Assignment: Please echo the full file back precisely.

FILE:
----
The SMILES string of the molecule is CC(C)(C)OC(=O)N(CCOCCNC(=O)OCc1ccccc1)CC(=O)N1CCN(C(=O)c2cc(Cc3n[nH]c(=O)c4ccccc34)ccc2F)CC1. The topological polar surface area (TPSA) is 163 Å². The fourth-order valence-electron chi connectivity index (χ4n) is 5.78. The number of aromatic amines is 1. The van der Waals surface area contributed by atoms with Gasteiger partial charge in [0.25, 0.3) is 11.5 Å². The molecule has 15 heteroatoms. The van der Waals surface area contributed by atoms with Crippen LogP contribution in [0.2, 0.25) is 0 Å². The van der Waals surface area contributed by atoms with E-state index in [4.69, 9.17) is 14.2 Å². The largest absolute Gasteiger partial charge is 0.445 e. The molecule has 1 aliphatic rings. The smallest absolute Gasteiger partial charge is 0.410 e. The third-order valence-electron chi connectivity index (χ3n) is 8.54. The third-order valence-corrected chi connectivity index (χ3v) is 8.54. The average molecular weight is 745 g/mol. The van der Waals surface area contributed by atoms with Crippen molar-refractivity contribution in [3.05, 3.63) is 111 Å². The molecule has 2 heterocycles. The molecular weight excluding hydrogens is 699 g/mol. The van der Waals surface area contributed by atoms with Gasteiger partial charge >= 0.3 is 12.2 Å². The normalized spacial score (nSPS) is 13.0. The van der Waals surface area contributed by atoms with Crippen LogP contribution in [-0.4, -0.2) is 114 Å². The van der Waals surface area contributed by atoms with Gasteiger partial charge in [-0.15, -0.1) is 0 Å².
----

The SMILES string of the molecule is CC(C)(C)OC(=O)N(CCOCCNC(=O)OCc1ccccc1)CC(=O)N1CCN(C(=O)c2cc(Cc3n[nH]c(=O)c4ccccc34)ccc2F)CC1. The topological polar surface area (TPSA) is 163 Å². The fourth-order valence-electron chi connectivity index (χ4n) is 5.78. The number of aromatic amines is 1. The van der Waals surface area contributed by atoms with Gasteiger partial charge in [0.25, 0.3) is 11.5 Å². The molecule has 15 heteroatoms. The van der Waals surface area contributed by atoms with Crippen LogP contribution in [0.2, 0.25) is 0 Å². The van der Waals surface area contributed by atoms with E-state index in [4.69, 9.17) is 14.2 Å². The largest absolute Gasteiger partial charge is 0.445 e. The molecule has 1 aliphatic rings. The smallest absolute Gasteiger partial charge is 0.410 e. The third-order valence-electron chi connectivity index (χ3n) is 8.54. The third-order valence-corrected chi connectivity index (χ3v) is 8.54. The average molecular weight is 745 g/mol. The van der Waals surface area contributed by atoms with Crippen molar-refractivity contribution in [3.05, 3.63) is 111 Å². The molecule has 2 heterocycles. The molecular weight excluding hydrogens is 699 g/mol. The van der Waals surface area contributed by atoms with Gasteiger partial charge >= 0.3 is 12.2 Å². The normalized spacial score (nSPS) is 13.0. The van der Waals surface area contributed by atoms with Crippen LogP contribution in [-0.4, -0.2) is 114 Å². The van der Waals surface area contributed by atoms with Gasteiger partial charge in [-0.15, -0.1) is 0 Å².